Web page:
Atolio Blog
March 22, 2023

A System for Selling PagerDuty from $1M to IPO

Mark Matta
Mark Matta
Co-founder at Atolio

Before starting Atolio with David and Gareth, I spent 8 years at PagerDuty (early 2012 to late 2019) in a variety of different client facing roles. During that time, I walked the journey of being the 1st sales rep when the company was doing less than $1M in ARR (Annual Recurring Revenue) to a successful IPO on the NYSE.

David (right) and I (left) on April 11th, 2019 at the PagerDuty IPO. Yes we had matching ties 😂 David (right) and I (left) on April 11th, 2019 at the PagerDuty IPO. Yes we had matching ties 😂

As we grew from a 10 person startup to hundreds of employees, I discovered that the way I operated as a sales rep was often pretty different from my peers. My managers often assumed that my engineering background gave me a leg up. In some ways, this might have been true: I had a good understanding of our product that not everyone could match (at least early on). Over time, however, I became convinced the primary differentiator was operational. I created a systematic work style that enabled me to keep a pulse on the rapidly changing product and the environment around me. This was no easy task as PagerDuty grew from a simple on-call management/paging solution to the broad set of incident management tools it delivers today serving 15,000+ organizations of all sizes worldwide.

My day-to-day goals included:

  • Staying on top of active sales engagements, and creating/closing opportunities
  • Prospecting into new teams within existing client accounts
  • Internalizing the ongoing changes in product and engineering to stay relevant to clients; knowing what we were fixing/building next
  • Understanding which peers I needed get to know internally (especially as we grew to 150+ employees) to increase my chances of winning deals when selling as a team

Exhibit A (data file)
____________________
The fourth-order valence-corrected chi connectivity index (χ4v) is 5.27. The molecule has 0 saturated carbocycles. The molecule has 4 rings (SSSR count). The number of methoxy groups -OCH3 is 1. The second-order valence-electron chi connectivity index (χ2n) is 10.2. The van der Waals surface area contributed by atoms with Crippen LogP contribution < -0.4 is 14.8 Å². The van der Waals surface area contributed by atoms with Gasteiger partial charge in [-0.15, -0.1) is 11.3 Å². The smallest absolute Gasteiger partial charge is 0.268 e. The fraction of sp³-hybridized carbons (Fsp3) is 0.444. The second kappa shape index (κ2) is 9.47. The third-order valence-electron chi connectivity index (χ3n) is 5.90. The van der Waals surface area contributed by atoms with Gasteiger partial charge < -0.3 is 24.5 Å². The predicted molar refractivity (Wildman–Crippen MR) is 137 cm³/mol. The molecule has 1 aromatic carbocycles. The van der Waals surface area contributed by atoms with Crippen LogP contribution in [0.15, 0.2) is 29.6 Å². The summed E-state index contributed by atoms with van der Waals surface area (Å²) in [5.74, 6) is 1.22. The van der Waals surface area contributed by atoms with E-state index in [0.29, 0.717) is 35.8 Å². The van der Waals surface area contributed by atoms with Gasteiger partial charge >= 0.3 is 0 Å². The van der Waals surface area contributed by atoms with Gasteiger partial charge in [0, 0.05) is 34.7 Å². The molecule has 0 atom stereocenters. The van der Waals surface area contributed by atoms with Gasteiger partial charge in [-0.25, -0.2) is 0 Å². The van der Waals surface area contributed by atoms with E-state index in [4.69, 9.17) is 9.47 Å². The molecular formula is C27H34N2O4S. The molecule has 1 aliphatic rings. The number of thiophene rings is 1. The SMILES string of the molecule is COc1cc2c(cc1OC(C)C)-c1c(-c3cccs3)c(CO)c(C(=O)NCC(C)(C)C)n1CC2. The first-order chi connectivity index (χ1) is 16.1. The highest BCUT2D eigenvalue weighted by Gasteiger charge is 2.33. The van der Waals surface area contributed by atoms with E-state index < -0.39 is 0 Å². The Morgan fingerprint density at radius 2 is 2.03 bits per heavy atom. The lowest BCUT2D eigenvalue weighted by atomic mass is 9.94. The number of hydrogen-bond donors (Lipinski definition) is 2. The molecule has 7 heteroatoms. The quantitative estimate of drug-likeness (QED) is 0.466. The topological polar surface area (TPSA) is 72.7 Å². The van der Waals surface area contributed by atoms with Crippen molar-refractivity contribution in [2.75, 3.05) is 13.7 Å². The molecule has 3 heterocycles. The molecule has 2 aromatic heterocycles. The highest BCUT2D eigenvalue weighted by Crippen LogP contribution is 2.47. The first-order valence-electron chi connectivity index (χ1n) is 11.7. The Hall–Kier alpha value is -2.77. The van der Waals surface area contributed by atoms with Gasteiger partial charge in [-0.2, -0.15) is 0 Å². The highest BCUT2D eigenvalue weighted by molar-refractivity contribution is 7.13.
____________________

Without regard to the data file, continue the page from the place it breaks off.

• Knowing where to find the specific pieces of information I needed to do my job

It’s that last point in particular I want to draw attention to. Because I’d been there from day 1 and “lived through history”, I knew how to find what I needed and mostly self-service. But each new person who joined the team later struggled to even make sense of the sprawl of information, much less create effective systems to manage and access that information. It became very difficult for me to replicate my own successes in the folks I was trying to onboard.

For reps to maximize their effectiveness, they needed to absorb internal information and turn in into something directly relevant to our clients - whether that was product-specific information that might justify ongoing investment, or simply who should be involved in navigating a deal. Peers who weren’t able to put effective systems in place tended to “fall behind” the information curve, unable to stay up to date with the vital knowledge needed to be a trusted advisor to the executives in our client accounts.

Here are a number of examples of the kind of vital information I (and other sales reps) needed on a daily basis - i.e. my own “Where/Who” user stories: